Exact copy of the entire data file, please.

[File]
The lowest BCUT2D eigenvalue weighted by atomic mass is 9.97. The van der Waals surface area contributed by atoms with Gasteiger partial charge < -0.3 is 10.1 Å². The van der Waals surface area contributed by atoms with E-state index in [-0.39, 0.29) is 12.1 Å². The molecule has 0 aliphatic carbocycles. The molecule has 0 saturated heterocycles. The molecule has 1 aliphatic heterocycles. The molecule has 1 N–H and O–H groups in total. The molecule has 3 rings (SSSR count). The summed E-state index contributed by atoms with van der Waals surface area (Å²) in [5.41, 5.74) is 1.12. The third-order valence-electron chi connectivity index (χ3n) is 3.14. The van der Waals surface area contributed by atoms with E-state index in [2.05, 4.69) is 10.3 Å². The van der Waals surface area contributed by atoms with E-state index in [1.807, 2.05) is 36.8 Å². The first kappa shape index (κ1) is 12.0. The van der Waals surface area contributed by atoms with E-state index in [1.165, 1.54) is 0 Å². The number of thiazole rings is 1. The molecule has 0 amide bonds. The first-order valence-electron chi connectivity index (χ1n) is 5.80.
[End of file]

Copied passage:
The lowest BCUT2D eigenvalue weighted by atomic mass is 9.97. The van der Waals surface area contributed by atoms with Gasteiger partial charge < -0.3 is 10.1 Å². The van der Waals surface area contributed by atoms with E-state index in [-0.39, 0.29) is 12.1 Å². The molecule has 0 aliphatic carbocycles. The molecule has 0 saturated heterocycles. The molecule has 1 aliphatic heterocycles. The molecule has 1 N–H and O–H groups in total. The molecule has 3 rings (SSSR count). The summed E-state index contributed by atoms with van der Waals surface area (Å²) in [5.41, 5.74) is 1.12. The third-order valence-electron chi connectivity index (χ3n) is 3.14. The van der Waals surface area contributed by atoms with E-state index in [2.05, 4.69) is 10.3 Å². The van der Waals surface area contributed by atoms with E-state index in [1.807, 2.05) is 36.8 Å². The first kappa shape index (κ1) is 12.0. The van der Waals surface area contributed by atoms with E-state index in [1.165, 1.54) is 0 Å². The number of thiazole rings is 1. The molecule has 0 amide bonds. The first-order valence-electron chi connectivity index (χ1n) is 5.80.